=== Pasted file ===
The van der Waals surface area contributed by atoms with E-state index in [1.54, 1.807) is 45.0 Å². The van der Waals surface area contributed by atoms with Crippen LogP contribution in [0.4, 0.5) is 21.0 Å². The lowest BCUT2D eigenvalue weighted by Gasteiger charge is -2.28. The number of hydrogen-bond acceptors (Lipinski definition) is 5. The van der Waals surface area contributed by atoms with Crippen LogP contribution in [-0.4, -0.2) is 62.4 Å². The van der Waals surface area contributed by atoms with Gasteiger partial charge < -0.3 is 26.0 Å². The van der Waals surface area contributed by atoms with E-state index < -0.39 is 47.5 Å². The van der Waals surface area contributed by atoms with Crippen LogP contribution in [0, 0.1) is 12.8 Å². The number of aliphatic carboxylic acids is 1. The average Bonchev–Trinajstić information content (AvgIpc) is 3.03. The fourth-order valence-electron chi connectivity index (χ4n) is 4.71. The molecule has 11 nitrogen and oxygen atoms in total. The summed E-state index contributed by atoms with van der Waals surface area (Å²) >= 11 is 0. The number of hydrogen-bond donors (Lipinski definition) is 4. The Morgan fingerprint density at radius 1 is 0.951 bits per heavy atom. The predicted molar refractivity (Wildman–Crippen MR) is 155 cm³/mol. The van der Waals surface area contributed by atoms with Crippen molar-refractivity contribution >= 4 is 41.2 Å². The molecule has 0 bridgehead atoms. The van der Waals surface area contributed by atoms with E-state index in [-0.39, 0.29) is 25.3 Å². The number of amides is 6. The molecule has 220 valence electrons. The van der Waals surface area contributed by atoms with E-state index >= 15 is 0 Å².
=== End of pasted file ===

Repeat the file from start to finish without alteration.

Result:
The van der Waals surface area contributed by atoms with E-state index in [1.54, 1.807) is 45.0 Å². The van der Waals surface area contributed by atoms with Crippen LogP contribution in [0.4, 0.5) is 21.0 Å². The lowest BCUT2D eigenvalue weighted by Gasteiger charge is -2.28. The number of hydrogen-bond acceptors (Lipinski definition) is 5. The van der Waals surface area contributed by atoms with Crippen LogP contribution in [-0.4, -0.2) is 62.4 Å². The van der Waals surface area contributed by atoms with Gasteiger partial charge < -0.3 is 26.0 Å². The van der Waals surface area contributed by atoms with E-state index < -0.39 is 47.5 Å². The van der Waals surface area contributed by atoms with Crippen LogP contribution in [0, 0.1) is 12.8 Å². The number of aliphatic carboxylic acids is 1. The average Bonchev–Trinajstić information content (AvgIpc) is 3.03. The fourth-order valence-electron chi connectivity index (χ4n) is 4.71. The molecule has 11 nitrogen and oxygen atoms in total. The summed E-state index contributed by atoms with van der Waals surface area (Å²) >= 11 is 0. The number of hydrogen-bond donors (Lipinski definition) is 4. The Morgan fingerprint density at radius 1 is 0.951 bits per heavy atom. The predicted molar refractivity (Wildman–Crippen MR) is 155 cm³/mol. The van der Waals surface area contributed by atoms with Crippen molar-refractivity contribution >= 4 is 41.2 Å². The molecule has 0 bridgehead atoms. The van der Waals surface area contributed by atoms with E-state index in [-0.39, 0.29) is 25.3 Å². The number of amides is 6. The molecule has 220 valence electrons. The van der Waals surface area contributed by atoms with E-state index >= 15 is 0 Å².